Chapter 1: Lecture Template (1 of 2)
I. Five Research Methods – method selected affects your findings
1. Case Study – a method that involves obtaining an in-depth analysis of a single “case” – for example - a
single individual, school, private/public corporation or institution, a geographical place, etc. (n=1)
- Designed to “describe” better (really depends on research goal)
- Clinical setting (in past)
- Only study that reveals deep, rich details
- More popular now because we don’t focus solely on generalizing
Why are case studies considered problematic methods of conducting research (according to some)?
- Poor/Lack of generalizability of findings to others – not confident that what you find in one case applies
to other cases
- Not a well-respected method (people only point out problems)
2. Observational Study – a method that involves observing people, animals, or any phenomenon.
Naturalistic studies involve observing things in their natural or unaltered environment (to maximize
ecological validity – or – the authenticity of data).
- More work, usually isn’t first choice
- You show up and observe
- Very time consuming – have to sift through irrelevant footage
o E.g. Observing high school bullying – you cannot set up a situation to purposely cause bullying
Lab studies involve observing things in a controlled environment. Specifically, researchers set up the
environment to expose particular reactions/responses.
- Inviting people into an environment to expose something (e.g. bullying)
- Manipulating and intervening as a researcher
- Researcher is more in control (experiment is standardized)
- Worry: does the behavior reflect true responses?
3. Survey – a method that involves measuring participants’ responses to specific questions
designed or compiled by the researcher. Participants simply answer these questions (i.e.,
participants self-report – nice option, only if it fits the research). Once participants have
answered the questions, researchers may mathematically calculate frequencies, means, or
relationships between participants’ responses. If researchers elect to investigate whether
there is a relationship between two or more things measured in a survey, then they typically
calculate a correlation. Correlations measure the size of the relationship between two or
more continuous variables. For example, if students study more, do they get higher grades? What is the difference between a positive and negative correlation? – are 2 variables related?
Positive correlation – direct relationship between 2 variables; increase one, other will also increase
- E.g. time spent studying + GPA (increase studying, increase GPA)
Negative correlation – inverse relationship between 2 variables; increase one, the other decreases
What is the difference between a variable and a measure?
Variables – are measured; e.g. school achievement or learning
Measure – e.g. by (i) an instrument, (ii) observation, (iii) questions, test
- How you collect data, how are you going to measure?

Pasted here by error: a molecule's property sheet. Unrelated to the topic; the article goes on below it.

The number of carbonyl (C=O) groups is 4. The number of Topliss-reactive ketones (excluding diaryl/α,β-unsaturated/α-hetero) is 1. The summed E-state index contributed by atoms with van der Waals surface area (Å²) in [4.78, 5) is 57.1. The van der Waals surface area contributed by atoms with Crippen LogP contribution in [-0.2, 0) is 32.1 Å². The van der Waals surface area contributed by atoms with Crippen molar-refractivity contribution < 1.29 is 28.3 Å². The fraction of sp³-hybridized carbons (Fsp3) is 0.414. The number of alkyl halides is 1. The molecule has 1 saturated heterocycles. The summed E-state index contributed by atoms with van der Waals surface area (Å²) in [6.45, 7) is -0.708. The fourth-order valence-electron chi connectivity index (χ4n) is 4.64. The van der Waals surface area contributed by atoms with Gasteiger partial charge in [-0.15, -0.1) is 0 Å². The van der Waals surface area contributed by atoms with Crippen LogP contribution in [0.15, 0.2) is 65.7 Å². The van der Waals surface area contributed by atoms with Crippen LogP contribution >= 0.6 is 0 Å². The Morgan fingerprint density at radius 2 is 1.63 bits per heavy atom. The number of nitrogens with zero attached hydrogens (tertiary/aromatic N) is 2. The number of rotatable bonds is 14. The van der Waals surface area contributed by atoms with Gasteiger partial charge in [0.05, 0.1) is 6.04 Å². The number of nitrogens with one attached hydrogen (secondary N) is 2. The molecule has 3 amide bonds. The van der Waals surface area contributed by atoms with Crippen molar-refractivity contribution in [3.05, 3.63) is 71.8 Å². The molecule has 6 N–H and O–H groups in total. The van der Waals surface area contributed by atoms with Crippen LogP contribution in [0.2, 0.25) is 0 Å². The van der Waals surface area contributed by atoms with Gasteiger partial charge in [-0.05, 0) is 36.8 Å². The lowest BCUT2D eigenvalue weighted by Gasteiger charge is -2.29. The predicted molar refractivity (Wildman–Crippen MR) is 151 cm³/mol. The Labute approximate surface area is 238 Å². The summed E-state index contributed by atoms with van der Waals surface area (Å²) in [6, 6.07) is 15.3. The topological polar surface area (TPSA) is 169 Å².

- The actual question that you used to find out about school achievement
- Tool that you are using to measure the variable
- Operationalization – process of defining variables and determining how you’ll measure them in a study
4. Experiment – a method that involves testing a causal hypothesis or causal research question. For
example, does one thing (IV) have a causal effect on another thing (DV)? IV DV
- E.g. Want to figure out what causes bullying
Independent Variable (IV) – the presumed causal variable that is manipulated by the researcher.
- E.g. things that contribute to bullying (low self-esteem, no attention from parents, etc.)
Dependent Variable (DV) – the characteristic or behaviour that is (expected to be) affected by the IV
- E.g. bullying
In an experiment, researchers manipulate and then measure variables. For example, researchers manipulate
the IV and measure the DV. In a survey, researchers measure variables only. In an observational study
(naturalistic or in a lab), researchers measure variables only
How do researchers “manipulate the IV”?
- E.g. using drugs to lower cholesterol, increase serotonin, etc. (pills)
- Researchers do something to manipulate the variable (problem)
- Manipulating to see what the effect is
- Workshop (altering someone’s knowledge) – educational research
- Adjunct questions learning DV
- “treatment” – created a software program with adjunct questions embedded.
o Software program (bury treatment in program)
* Key point is that you are manipulating – only manipulate IV (either increase or decrease)
5. QuasiExperiment – like an experiment, a quasi-experiment enables a researcher to test a causal hypothesis/research question. In addition, a quasi-experiment involves manipulation of the IV. However,
there is one difference between an experiment and a quasi-experiment…
What is the difference between an experiment and a quasi-experiment?
- Whether or not participants are randomly assigned to treatment and control groups
- If randomly assigned, then it is a EXPERIMENT
- If not randomly assigned, then it is a QUASI-EXPERIMENT
What is the difference between random assignment and random selection?
Random assignment – to treatment/control groups, deals with who gets the treatment and who doesn’t
Random selection/ random sampling – randomly selecting participants from population
- E.g. randomly selecting a school to randomly assign treatment/control
Is random selection necessary in an experiment or a quasi-experiment?
- NO, not necessary
- Experiment involves random assignment, not random selection
II. Practice Questions to Check your Understanding (complete after the lec